Dublin Betrays North … Again ?

Posted By: August 02, 2013


Denis Bradley. Irish News ( Belfast). Friday, August 2, 2013
ORPHANED. To be orphaned once is natural. To be orphaned twice might be described as careless. It is the feeling of many who live in the north of Ireland.

It is the feeling of those who have emotionally and intellectually attached their loyalty and their aspirations to the Irish state.

They feel that the family home that was always there, if only occasionally visited, is now empty.

The parents are no longer in residence and the old place is looking neglected and desolate. No place to go on the days when the heart needs to touch and be touched by the familial.

It has happened slowly over a good number of years. Ironically, it began under a Fianna Fail government.

The same people who had invested so much time and energy and reputation into the peace and politics of the north initiated the psychological and even physical withdrawal.

As the violence receded from the streets and the memory, the political strategists decided it was safe and even beneficial to force our politicians away from their dependency on one or either or both governments.

When the economic crisis erupted the north receded even more in prominence and import.

The Irish government was particularly traumatised by the loss of economic sovereignty and the north was relegated far down the priority list.

That distancing and disinterest increased under the coalition government of Fine Gael and Labour.

Those are the stated reasons or excuses or explanations for leaving the nationalist-minded people of the north feeling like orphans.

As one of those who feels orphaned I want to respond – how dare you.

I do not accept the reasons or the excuses. I think they are misplaced, ill-advised and pathetic.

If the rationale behind the excuses were once thought out and pertinent, they have long since lost purpose and credibility.

It has been clear for a number of years that there are legacy issues in the north that are complex and difficult and need the attention of both governments.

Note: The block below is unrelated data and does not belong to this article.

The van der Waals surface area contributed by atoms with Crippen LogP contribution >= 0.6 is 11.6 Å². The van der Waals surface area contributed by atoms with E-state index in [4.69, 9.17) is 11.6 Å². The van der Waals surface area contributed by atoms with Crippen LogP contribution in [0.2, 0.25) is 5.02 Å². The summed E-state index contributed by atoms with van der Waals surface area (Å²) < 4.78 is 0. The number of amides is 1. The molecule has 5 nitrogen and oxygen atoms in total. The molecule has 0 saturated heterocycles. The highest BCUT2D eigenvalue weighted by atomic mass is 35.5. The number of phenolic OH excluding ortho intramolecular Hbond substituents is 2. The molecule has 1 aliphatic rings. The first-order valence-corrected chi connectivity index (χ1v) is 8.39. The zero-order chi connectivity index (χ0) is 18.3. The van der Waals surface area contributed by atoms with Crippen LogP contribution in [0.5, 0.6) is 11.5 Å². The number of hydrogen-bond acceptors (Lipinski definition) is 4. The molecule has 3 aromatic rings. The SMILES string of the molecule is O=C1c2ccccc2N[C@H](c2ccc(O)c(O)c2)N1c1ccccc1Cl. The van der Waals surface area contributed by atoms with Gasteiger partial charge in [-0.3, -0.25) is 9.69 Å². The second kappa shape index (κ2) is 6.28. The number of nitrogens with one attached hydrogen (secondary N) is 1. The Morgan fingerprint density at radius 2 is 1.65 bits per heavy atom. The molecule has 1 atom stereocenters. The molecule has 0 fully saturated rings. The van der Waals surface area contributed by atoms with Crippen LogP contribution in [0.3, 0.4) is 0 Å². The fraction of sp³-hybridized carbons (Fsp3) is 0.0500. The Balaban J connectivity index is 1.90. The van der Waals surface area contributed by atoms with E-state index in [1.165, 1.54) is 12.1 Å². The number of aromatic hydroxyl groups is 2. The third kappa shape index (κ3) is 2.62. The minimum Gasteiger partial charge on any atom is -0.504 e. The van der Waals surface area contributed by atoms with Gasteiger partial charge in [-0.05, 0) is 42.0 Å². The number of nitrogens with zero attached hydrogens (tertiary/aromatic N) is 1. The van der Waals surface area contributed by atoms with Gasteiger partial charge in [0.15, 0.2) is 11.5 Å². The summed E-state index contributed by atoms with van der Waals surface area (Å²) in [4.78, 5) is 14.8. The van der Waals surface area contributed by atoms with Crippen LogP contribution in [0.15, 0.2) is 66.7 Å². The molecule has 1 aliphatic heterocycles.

It is clear that Taoiseach Enda Kenny was probably surprised and certainly embarrassed on St Patrick’s Day when US president Barack Obama told him he would need to pay a bit more attention to what was happening in the north.

It is embarrassing that Joe Biden, the US vice president, shows more concern and insight into the north that Eamon Gilmore, the Republic’s minister for foreign affairs.

Eamon Gilmore has responsibility for the normal political intercourse with the north and with the British government.

I could count on one hand the number of times he has visited the north since he took on that responsibility.

I cannot remember one thing that he has said that could be considered insightful or memorable.

Between the lines I interpret his current strategy as getting past the G8 summit, the Irish presidency of the European Union, into the autumn and seeing what happens then.

The Northern Ireland Office is generally ‘laissez-faire’ minded and Irish Foreign Affairs shows no inclination, under Gilmore’s leadership, to upset their slumber.

Well, excuse me, but the Anglo Irish Agreement is not something that you pay a bit of attention to on a quiet day.

It is the agreement that underpins the peace in the north and is the context in which divided Irish and British communities, both living in the north, try to find a path into the future.

Enda Kenny has displayed as much political courage and integrity as any Irish taoiseach in my lifetime.

But not on the north. Irish policy on the north might formally reside in foreign affairs but anyone long enough in the tooth knows that it is ultimately the taoiseach’s office that has the final word.

His advisers have kept him away from the issue.

Just the odd visit and the timely statement, enough to spare the blushes and keep the SDLP quiet. Nothing that would comfort and reassure the nationalists of the north that their feelings were understood and in good hands.

Nothing to show that they will be properly represented and included within the strands of governance while they patiently wait and hope for a new Ireland.

On the contrary, Martin McAleese, presumably appointed because of his interest and experience of northern affairs, steps down from the Seanad, a body that had as one of its founding aims to give a voice to the various strands of politics in the north.

Enda has replaced Martin McAleese with one of his own Fine Gael councillors from Co Galway.